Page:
Geelong Vascular Service - A/Prof David McClure - Vascular & Endovascular Surgeon
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Excessive Sweating

Facial Flushing

Facial flushing refers to sudden blushing of the face in response to a strong emotion such as anger, embarrassment or excitement. It may also cause a feeling of warmth around the face. Although it is a normal response, it can be triggered by the following factors as well:  

  • Medications: These include vasodilators, tamoxifen, raloxifene, calcium channel blockers, calcotonin, glyceryl trinitrate and isosorbide dinitrate. A number of medications used for treatment of prostate cancer also cause flushing.
  • Medical conditions:  Certain medical conditions that are sometimes associated with facial flushing include rosacea, carcinoid syndrome, erythrophobia, menopause and mastocytosis.
  • Other common triggers: These may include alcohol consumption, hot or spicy food, hot drinks, fever above 101ºC, vigorous exercise, food additives such as monosodium glutamate and sudden change in the temperature.

Treatment

Facial flushing usually reduces on treatment with a cold compress or by intake of cool fluids. However, frequent and severe facial flushing may negatively impact the personal and professional life of the patient. A consultation with a doctor is required to diagnose the underlying cause of facial flushing and get an appropriate treatment.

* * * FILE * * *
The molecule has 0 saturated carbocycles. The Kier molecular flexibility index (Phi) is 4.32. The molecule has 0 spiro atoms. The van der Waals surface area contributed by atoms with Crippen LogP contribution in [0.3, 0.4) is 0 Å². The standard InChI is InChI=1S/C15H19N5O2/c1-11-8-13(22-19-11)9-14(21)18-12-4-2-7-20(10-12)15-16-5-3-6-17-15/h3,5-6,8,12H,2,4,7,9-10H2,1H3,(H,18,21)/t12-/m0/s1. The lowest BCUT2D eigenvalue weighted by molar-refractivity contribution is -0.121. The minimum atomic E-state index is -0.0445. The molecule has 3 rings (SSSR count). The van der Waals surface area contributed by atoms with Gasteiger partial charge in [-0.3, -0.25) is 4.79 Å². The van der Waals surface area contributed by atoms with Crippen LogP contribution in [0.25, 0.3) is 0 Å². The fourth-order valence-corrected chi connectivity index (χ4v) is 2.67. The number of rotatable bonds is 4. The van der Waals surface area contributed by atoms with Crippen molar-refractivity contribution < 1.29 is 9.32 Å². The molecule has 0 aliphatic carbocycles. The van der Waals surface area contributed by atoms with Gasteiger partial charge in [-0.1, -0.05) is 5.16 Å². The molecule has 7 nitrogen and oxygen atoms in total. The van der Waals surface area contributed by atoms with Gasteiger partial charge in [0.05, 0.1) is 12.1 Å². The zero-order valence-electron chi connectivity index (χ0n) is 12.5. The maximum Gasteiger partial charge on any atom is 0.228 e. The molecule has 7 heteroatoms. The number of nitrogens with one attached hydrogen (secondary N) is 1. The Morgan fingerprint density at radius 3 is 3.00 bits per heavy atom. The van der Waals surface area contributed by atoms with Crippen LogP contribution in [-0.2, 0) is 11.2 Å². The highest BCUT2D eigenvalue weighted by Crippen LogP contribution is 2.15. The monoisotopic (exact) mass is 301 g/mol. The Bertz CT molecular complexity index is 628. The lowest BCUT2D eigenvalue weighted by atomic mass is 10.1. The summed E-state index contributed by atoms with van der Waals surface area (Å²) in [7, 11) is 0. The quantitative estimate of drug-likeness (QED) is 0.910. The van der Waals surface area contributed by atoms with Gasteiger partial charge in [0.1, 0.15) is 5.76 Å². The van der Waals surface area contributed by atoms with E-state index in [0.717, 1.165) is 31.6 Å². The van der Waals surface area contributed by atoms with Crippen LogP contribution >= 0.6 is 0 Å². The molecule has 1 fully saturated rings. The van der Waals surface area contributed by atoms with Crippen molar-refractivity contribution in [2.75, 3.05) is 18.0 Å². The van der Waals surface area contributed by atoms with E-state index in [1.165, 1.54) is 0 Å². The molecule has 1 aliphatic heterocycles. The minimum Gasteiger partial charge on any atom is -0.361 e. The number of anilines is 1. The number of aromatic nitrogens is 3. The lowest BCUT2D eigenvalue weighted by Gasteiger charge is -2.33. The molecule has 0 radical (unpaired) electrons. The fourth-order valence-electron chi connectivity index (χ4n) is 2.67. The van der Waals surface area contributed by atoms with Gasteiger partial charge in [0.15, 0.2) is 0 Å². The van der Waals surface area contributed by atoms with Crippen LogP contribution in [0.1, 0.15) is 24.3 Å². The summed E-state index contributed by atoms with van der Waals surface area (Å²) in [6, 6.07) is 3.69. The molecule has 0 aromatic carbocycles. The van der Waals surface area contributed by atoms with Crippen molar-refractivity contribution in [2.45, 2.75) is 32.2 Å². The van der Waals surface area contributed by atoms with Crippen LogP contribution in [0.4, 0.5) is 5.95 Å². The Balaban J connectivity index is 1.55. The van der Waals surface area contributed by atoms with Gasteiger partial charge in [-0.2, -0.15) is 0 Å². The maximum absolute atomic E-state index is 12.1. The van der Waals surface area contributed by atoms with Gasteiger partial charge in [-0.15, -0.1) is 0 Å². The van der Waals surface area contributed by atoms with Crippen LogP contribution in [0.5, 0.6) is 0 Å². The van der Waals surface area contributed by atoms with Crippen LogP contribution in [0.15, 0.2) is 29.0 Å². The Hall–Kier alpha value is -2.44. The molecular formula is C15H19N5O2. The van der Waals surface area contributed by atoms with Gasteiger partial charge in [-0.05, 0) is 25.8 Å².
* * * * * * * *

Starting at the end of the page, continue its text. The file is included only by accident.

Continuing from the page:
Treatment for facial flushing depends on the underlying cause and may include change of causative medications, treatment of the underlying medical condition or avoidance of common triggers. Psychotherapy may be recommended if facial flushing is secondary to social phobia. Medications such as beta blockers or clonidine may also be used to manage facial flushing. Administration of Botox injections provides a temporary treatment for facial flushing, the effect of which lasts for about six months.

 Surgery for Severe Flushing

Severe facial flushing accompanied with excessive sweating (hyperhidrosis) and not responding to conservative treatment, is called Idiopathic Craniofacial Erythema. It is caused by overactivity of the autonomic nervous system and endoscopic thoracic sympathectomy surgery may be recommended in these cases.

Endoscopic thoracic sympathectomy is a minimally invasive surgery that is performed through a very small incision under the armpit. The surgery is performed under general anaesthesia and involves ablation of the sympathetic nerves in the thoracic ganglia that control the extra blood supply to the blood vessels of the face and secretions from the sweat glands on the hands and face. Both sides can be treated at the same time.

Endoscopic thoracic sympathectomy provides a permanent cure for Idiopathic Craniofacial Erythema and has a high success rate. It is relatively safe but may be rarely associated with a small risk of injury to the chest and droopy eyelid or Horner’s syndrome.

 

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